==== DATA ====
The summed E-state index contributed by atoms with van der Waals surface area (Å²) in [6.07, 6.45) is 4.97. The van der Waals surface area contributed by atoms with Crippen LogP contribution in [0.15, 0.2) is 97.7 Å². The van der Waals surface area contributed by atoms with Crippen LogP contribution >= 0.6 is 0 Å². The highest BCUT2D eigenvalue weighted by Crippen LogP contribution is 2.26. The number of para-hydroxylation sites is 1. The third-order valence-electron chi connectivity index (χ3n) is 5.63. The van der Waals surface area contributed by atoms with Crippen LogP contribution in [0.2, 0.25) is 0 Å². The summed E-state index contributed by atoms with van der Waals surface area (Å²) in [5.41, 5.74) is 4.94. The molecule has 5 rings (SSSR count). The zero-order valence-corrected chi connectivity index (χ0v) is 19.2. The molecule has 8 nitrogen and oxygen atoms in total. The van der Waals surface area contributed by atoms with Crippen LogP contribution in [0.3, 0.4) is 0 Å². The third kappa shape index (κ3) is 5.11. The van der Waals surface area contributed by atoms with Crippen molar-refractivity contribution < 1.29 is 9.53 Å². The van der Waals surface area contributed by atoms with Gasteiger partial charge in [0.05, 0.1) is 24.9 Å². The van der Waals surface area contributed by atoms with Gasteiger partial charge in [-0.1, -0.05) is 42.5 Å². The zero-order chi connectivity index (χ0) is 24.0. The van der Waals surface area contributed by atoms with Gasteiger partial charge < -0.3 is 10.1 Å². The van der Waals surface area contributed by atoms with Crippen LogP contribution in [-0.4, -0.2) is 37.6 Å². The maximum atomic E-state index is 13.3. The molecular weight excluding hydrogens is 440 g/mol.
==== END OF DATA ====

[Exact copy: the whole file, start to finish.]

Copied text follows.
The summed E-state index contributed by atoms with van der Waals surface area (Å²) in [6.07, 6.45) is 4.97. The van der Waals surface area contributed by atoms with Crippen LogP contribution in [0.15, 0.2) is 97.7 Å². The van der Waals surface area contributed by atoms with Crippen LogP contribution >= 0.6 is 0 Å². The highest BCUT2D eigenvalue weighted by Crippen LogP contribution is 2.26. The number of para-hydroxylation sites is 1. The third-order valence-electron chi connectivity index (χ3n) is 5.63. The van der Waals surface area contributed by atoms with Crippen LogP contribution in [0.2, 0.25) is 0 Å². The summed E-state index contributed by atoms with van der Waals surface area (Å²) in [5.41, 5.74) is 4.94. The molecule has 5 rings (SSSR count). The zero-order valence-corrected chi connectivity index (χ0v) is 19.2. The molecule has 8 nitrogen and oxygen atoms in total. The van der Waals surface area contributed by atoms with Crippen LogP contribution in [0.3, 0.4) is 0 Å². The third kappa shape index (κ3) is 5.11. The van der Waals surface area contributed by atoms with Crippen molar-refractivity contribution < 1.29 is 9.53 Å². The van der Waals surface area contributed by atoms with Gasteiger partial charge in [0.05, 0.1) is 24.9 Å². The van der Waals surface area contributed by atoms with Gasteiger partial charge in [-0.1, -0.05) is 42.5 Å². The zero-order chi connectivity index (χ0) is 24.0. The van der Waals surface area contributed by atoms with Gasteiger partial charge < -0.3 is 10.1 Å². The van der Waals surface area contributed by atoms with Crippen LogP contribution in [-0.4, -0.2) is 37.6 Å². The maximum atomic E-state index is 13.3. The molecular weight excluding hydrogens is 440 g/mol.